Founded around 1200, Sayn Abbey dates back to a foundation set up by the Counts of Sayn, who wanted to build a burial place for their family there and a place of prayer for their souls’ salvation. The abbey church, consecrated in 1202, was also built as the church of the newly-founded parish. In its first construction phase, the church consisted of a Romanesque apse, the yoke for the choir room, a crossing and another adjoining yoke as well as two transepts – all forming a building in the shape of a cross. Three yokes were added around 1255. The new nave was connected to the adjacent St. Nicholas Chapel, which was about 100 years older, by two segmental arches. The tower with its baroque dome replaced the demolished left transept and crossing tower in 1730. The exterior paintings (around 1255) are the best preserved of the High Middle Ages in Germany.

To the south of the abbey church, the west wing of the abbey’s old cloister abuts the well house (first third of the 13th century). The abbey’s residential and farm buildings were grouped around the original square abbey. Three wings were demolished after the abbey was dissolved (1803). These can be seen in the consoles and yoke arches on the church wall and in the new end wall. The preserved west wing is divided by seven yokes with groined vaults. The painting was rediscovered under some whitewash and restored in 1925, and repainted between 1993 and 1998, documenting the original themes. The two-tiered fountain shows the late Romanesque style forms of its origin. It bears a striking resemblance to the baptismal font, which stands in the entrance to the church. Above the well house was the monastery library.

The 23 tombstones in the inner courtyard of the cloister date from the 13th to the 18th century. These originally covered the tombs of abbots in the chancel and respected personalities from the abbey’s surroundings in the nave of the church.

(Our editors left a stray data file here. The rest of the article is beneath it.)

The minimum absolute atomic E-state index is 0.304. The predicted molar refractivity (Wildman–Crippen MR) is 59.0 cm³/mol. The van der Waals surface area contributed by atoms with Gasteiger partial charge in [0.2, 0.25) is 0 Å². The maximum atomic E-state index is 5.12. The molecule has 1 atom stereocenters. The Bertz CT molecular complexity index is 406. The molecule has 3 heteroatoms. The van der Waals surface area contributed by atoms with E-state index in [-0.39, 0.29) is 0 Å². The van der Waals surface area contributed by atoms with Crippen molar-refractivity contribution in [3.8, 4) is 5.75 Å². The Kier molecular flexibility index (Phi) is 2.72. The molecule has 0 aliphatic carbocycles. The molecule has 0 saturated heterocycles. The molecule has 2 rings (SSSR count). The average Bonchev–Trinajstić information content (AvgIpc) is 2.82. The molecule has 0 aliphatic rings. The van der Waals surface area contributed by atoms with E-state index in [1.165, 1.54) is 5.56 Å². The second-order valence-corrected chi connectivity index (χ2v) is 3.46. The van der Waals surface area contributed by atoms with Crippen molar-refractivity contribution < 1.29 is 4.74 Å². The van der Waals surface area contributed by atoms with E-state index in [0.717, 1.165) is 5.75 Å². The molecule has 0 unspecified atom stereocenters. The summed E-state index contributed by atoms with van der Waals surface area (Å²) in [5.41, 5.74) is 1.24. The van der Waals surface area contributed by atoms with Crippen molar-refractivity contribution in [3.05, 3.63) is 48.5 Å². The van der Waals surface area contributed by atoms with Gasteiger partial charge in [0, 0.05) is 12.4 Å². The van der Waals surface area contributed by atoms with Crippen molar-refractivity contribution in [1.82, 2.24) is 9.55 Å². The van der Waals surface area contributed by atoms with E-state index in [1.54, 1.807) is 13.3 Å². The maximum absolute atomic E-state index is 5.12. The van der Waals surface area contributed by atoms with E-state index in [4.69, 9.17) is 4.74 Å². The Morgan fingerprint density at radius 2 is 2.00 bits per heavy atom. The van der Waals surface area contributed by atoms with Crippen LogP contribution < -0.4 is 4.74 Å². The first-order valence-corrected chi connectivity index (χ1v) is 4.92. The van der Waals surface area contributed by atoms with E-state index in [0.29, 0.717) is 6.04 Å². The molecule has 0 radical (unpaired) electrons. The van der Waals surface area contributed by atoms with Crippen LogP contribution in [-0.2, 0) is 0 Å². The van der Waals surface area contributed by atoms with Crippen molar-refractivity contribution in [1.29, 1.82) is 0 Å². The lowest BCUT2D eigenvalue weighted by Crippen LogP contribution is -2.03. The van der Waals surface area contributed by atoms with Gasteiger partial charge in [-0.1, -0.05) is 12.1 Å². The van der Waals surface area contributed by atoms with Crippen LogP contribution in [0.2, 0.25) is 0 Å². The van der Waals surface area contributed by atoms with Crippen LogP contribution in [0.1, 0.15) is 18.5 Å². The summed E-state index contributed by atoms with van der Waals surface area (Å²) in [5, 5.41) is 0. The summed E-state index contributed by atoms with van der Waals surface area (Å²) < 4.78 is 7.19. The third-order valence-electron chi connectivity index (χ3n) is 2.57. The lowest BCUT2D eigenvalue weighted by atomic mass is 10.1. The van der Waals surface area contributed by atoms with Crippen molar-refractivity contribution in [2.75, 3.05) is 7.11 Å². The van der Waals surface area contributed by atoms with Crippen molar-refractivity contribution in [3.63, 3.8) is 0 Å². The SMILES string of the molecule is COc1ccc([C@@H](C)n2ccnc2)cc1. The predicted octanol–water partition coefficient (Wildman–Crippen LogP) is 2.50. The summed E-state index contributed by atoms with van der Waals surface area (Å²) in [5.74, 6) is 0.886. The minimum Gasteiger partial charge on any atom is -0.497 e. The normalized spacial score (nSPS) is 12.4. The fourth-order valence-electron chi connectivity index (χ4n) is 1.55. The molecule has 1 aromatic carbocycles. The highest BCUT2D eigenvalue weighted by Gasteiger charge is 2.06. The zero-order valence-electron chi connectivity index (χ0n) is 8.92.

The youngest building of Sayn Abbey shows its year of construction by the inscription E C A P 1718 made out of iron wall hooks: Abbot Engelbert Colendal had this house built as a prelature.

The church itself has some great features. a new altar was erected and consecrated at Easter 1971 under the crossing dome, where it is possible that the altar of St. Peter and St. Paul formerly stood. This impressive gilded altar can only be described as magnificent. It is modelled on the altar of the former Premonstratensian monastery of Altenberg near Wetzlar, built around 1300. In it lies the shrine of Simon. The High Middle Ages were a time of fervent relic veneration. It was therefore highly significant that a relic, venerated as the arm of the Apostle Simon, was donated to Sayn Abbey in 1204 shortly after its foundation. The Premonstratensian Canons of Sayn had a dignified container made for the relic around 1220; a house-shaped shrine, the roof and side windows of which were inset with cut rock crystal.

The abbey church houses four important tombs: the larger-than-life tomb figure of Count Henry III (1247 – the replica erected in Sayn is significant because the original state of the medieval high grave was reproduced here); the tomb of Hildgard von Sierck (1435-1489 – she was married to Count Gerlach von Isenburg-Grenzau); the tomb of Baron Johann Philipp von Reiffenberg (1646-1722) and his wife Maria Margaretha von Hoheneck (members of the Reiffenberg family had come to Sayn from Oberreifenberg in the 16th century); and the grave monument of Friedrich vom Stein and his wife Fye Voß von Diebach (from the first half of the 15th century – the Steins were burghers of the Sayn counts).

A Stumm brothers’ organ was completed and set up in the west gallery in the abbey church in 1778. It was not until 1996/97 that Orgelbau Klais, the Bonn-based organ builder company, restored it to the condition originally conceived by the Stumm brothers.


Sayn Abbey
Abteistraße 132
56170 Bendorf
Tel.: +49 (0) 2622 2746

Homepage Sayn Abbey

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